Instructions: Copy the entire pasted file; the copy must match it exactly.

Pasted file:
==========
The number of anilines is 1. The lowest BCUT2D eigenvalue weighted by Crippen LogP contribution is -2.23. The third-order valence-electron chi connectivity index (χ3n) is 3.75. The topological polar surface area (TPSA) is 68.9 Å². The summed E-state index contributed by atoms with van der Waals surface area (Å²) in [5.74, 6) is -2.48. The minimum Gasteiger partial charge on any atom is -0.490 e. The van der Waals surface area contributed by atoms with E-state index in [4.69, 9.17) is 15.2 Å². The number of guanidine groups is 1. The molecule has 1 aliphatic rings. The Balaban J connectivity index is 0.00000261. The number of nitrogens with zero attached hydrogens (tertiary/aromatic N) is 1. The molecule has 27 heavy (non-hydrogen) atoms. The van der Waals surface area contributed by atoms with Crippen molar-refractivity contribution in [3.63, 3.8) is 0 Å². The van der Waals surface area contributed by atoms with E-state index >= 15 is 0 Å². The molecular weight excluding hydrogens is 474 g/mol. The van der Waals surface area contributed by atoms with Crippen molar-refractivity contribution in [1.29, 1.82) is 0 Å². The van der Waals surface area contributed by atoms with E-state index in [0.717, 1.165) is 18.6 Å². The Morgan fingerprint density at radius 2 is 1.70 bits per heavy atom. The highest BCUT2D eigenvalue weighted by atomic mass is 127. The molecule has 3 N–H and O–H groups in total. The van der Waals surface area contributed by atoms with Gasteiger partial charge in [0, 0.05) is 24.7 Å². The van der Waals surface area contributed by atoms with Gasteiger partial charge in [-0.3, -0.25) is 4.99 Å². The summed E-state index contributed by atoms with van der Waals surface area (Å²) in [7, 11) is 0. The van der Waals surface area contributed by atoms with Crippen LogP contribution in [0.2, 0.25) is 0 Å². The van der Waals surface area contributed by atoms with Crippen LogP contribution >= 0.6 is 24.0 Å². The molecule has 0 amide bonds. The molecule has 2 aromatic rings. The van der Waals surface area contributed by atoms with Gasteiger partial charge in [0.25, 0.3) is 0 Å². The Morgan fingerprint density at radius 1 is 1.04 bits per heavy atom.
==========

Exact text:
The number of anilines is 1. The lowest BCUT2D eigenvalue weighted by Crippen LogP contribution is -2.23. The third-order valence-electron chi connectivity index (χ3n) is 3.75. The topological polar surface area (TPSA) is 68.9 Å². The summed E-state index contributed by atoms with van der Waals surface area (Å²) in [5.74, 6) is -2.48. The minimum Gasteiger partial charge on any atom is -0.490 e. The van der Waals surface area contributed by atoms with E-state index in [4.69, 9.17) is 15.2 Å². The number of guanidine groups is 1. The molecule has 1 aliphatic rings. The Balaban J connectivity index is 0.00000261. The number of nitrogens with zero attached hydrogens (tertiary/aromatic N) is 1. The molecule has 27 heavy (non-hydrogen) atoms. The van der Waals surface area contributed by atoms with Crippen molar-refractivity contribution in [3.63, 3.8) is 0 Å². The van der Waals surface area contributed by atoms with E-state index >= 15 is 0 Å². The molecular weight excluding hydrogens is 474 g/mol. The van der Waals surface area contributed by atoms with Crippen molar-refractivity contribution in [1.29, 1.82) is 0 Å². The van der Waals surface area contributed by atoms with E-state index in [0.717, 1.165) is 18.6 Å². The Morgan fingerprint density at radius 2 is 1.70 bits per heavy atom. The highest BCUT2D eigenvalue weighted by atomic mass is 127. The molecule has 3 N–H and O–H groups in total. The van der Waals surface area contributed by atoms with Gasteiger partial charge in [0, 0.05) is 24.7 Å². The van der Waals surface area contributed by atoms with Gasteiger partial charge in [-0.3, -0.25) is 4.99 Å². The summed E-state index contributed by atoms with van der Waals surface area (Å²) in [7, 11) is 0. The van der Waals surface area contributed by atoms with Crippen LogP contribution in [0.2, 0.25) is 0 Å². The van der Waals surface area contributed by atoms with Crippen LogP contribution >= 0.6 is 24.0 Å². The molecule has 0 amide bonds. The molecule has 2 aromatic rings. The van der Waals surface area contributed by atoms with Gasteiger partial charge in [0.25, 0.3) is 0 Å². The Morgan fingerprint density at radius 1 is 1.04 bits per heavy atom.